See list attachedNovember 4, 196969-PA-T-142APA/Chief, Apollo Data Priority CoordinationApollo 12 Descent – Final comments
There are a couple of new developments you should know about the Apollo 12 descent.
Back in July somebody decided to offset the landing-site targets 1,000 ft. east and 500 ft. north of the Surveyor, primarily based on the assumption that it would be easier for the crew to take over man- ually from a position biased that way and fly over to the actual point they want to touchdown. Since that time, simulation experience and descent analysis has shown that biasing the descent targets like that is not only unnecessary, but is actually a little undesirable. For example, it appears for visual reasons that short redesignations may be even better than redesignating long. In response to Pete Conrad's request for eliminating these biases, I have polled everyone I can think of who has interest in this subject and have found that everyone either feels it is a good idea or they don't think it makes any differ- ence. And so we are going to remove the biases in the descent guidance targets. This does not change any crew procedures, onboard data packages, or ground procedures. It only involves changing some constants in the control center computer program and the basic philosophy of how we want to do the job.
The other modification deals with the LM venting. For one reason or another, GAC has made a precise measurement of the LM water boiler thrust level. According to Ron Kubicki, the results of their tests will be added to the data book. The preliminary estimate of the effect on the PDI state vector, if the venting is ignored in the RTCC orbit determina- tion and integration programs, is an error in the order of 4,000 ft. in an uprange direction (i.e., short). As you know, we have established a routine procedure of adjusting the PGNCS landing-site target (RLS) during powered descent based on MSFN tracking immediately prior to PDI. This procedure, hopefully, will compensate for up or downrange state vector errors resulting from any source, including venting. As a result, if we were certain the MSFN tracking will be working and able to support this procedure, there would be no reason to even consider compensating for the venting in the initial descent targeting. However, to cover the pos- sibility that the system might fail at that critical time, we have decided to bias the landing-site targets (RLS) transmitted to the LM prior to powered descent. The Math Physics Branch of MPAD has the responsibility for determining the magnitude of this correction and for including it in the Data Select procedures.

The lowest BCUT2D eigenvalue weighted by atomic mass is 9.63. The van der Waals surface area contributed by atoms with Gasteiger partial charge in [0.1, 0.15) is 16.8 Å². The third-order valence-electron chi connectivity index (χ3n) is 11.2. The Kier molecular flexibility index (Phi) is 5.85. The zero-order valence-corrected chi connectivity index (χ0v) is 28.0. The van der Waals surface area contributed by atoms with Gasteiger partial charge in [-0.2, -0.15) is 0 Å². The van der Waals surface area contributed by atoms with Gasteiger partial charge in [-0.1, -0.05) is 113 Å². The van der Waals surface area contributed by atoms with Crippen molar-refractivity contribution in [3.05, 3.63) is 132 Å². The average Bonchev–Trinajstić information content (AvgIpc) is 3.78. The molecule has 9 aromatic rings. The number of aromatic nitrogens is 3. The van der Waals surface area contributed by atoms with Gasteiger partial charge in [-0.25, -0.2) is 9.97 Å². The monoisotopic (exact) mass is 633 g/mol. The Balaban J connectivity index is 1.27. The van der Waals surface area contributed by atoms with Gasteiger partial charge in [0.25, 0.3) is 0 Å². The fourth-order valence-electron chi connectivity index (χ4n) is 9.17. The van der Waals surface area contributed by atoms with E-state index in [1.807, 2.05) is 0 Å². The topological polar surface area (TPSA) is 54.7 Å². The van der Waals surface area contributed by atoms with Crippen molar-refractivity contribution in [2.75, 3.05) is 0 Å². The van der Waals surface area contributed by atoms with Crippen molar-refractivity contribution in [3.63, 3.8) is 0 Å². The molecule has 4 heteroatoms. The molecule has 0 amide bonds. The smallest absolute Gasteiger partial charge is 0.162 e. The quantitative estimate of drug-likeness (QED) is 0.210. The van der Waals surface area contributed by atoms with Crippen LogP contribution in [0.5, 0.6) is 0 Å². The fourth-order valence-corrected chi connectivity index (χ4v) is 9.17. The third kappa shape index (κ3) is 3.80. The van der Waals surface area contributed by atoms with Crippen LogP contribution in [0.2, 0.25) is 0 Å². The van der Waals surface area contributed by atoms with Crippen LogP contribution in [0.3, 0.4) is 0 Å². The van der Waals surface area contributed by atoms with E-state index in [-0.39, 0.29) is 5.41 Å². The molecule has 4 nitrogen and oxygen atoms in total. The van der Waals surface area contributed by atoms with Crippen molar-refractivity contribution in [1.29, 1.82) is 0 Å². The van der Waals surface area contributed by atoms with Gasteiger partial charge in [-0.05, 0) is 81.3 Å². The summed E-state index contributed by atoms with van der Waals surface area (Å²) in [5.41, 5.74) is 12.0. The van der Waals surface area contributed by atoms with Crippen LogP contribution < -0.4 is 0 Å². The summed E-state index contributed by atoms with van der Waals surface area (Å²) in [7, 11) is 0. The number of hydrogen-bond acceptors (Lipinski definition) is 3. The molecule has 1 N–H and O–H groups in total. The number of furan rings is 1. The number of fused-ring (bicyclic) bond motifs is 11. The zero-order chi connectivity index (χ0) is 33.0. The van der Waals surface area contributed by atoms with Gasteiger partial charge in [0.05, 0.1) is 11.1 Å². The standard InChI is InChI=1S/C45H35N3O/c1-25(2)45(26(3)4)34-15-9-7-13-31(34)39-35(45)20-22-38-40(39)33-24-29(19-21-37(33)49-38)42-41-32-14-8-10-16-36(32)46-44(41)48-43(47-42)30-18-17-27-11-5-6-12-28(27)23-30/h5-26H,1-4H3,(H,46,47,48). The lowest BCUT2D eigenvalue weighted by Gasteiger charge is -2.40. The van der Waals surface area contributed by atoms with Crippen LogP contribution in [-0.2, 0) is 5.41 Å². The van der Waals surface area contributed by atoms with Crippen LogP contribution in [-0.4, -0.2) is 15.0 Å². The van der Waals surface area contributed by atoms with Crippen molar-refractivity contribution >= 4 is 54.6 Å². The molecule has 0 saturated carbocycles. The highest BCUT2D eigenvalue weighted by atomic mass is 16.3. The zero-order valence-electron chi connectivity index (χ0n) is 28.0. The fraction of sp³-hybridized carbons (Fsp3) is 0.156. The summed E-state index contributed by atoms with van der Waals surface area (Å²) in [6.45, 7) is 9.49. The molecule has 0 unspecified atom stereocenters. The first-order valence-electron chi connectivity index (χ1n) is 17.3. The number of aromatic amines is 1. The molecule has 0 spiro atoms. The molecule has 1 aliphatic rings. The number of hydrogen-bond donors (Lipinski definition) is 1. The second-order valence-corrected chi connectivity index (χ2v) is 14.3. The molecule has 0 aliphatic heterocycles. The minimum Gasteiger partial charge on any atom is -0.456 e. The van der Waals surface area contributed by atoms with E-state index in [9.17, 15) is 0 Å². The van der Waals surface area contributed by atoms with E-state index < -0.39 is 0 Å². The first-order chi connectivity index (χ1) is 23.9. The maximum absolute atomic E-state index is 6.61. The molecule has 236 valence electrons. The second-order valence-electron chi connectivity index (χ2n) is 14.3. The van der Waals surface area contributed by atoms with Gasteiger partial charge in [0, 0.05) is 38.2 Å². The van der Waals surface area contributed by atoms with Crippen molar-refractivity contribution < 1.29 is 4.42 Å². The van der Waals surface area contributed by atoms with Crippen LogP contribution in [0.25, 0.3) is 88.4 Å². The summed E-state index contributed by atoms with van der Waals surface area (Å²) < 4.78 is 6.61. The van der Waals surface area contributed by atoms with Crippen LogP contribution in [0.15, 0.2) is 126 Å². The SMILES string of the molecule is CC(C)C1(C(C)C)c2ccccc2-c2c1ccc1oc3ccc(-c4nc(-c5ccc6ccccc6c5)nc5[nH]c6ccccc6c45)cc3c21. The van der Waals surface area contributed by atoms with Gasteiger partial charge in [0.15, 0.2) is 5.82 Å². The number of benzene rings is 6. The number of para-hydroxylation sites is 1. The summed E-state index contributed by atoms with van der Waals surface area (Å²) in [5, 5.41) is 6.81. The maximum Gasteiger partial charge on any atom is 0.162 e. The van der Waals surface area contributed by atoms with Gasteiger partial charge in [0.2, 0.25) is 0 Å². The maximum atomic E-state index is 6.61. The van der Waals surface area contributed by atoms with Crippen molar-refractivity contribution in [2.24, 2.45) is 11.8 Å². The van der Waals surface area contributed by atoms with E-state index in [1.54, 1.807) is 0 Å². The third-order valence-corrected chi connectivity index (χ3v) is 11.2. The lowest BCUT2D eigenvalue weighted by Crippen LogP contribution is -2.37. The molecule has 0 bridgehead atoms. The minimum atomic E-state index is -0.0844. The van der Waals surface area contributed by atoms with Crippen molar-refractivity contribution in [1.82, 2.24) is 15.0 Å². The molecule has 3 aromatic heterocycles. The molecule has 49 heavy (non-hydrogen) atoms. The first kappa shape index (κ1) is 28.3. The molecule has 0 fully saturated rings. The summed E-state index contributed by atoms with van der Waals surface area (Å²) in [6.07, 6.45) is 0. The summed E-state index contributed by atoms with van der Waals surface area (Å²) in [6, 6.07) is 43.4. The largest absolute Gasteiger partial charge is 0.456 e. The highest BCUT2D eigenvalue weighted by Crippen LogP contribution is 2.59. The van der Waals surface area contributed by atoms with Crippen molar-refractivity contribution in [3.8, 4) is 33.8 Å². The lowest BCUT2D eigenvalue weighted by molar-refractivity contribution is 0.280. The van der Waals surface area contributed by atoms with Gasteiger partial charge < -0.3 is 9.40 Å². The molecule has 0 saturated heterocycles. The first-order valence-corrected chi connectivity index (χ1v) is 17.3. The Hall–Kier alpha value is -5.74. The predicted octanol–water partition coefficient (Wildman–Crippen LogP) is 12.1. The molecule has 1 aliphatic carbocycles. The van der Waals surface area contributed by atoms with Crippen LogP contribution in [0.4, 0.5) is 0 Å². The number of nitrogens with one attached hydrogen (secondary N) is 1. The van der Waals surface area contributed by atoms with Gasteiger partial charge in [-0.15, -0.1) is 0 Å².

I would like to take this opportunity to modify a prediction I made in writing early in August. At that time I thought our chances of landing near the Surveyor were very low. That if we landed closer than about a half mile, we would have to credit Lady Luck. Based on things that have happened since then, including the addition of the ΔRLS update during powered descent, and particularly the confidence the crew has now developed in the LPD since the visual capability of their LMS is working so well – and for whatever it's worth – my feeling now is that as long as the systems work as well as they have in the past, we have a pretty good chance of landing near the Surveyor. And I would rather be on record as predicting that, than predicting a miss. If we do miss, I'll bet it's because of errors in the crossrange direction, so large that the crew does not recognize where they are after high gate or beyond this redesignation capability. The MSFN targeting is weakest in that direction and crummy AOT alignments hurt us most in that direc- tion too.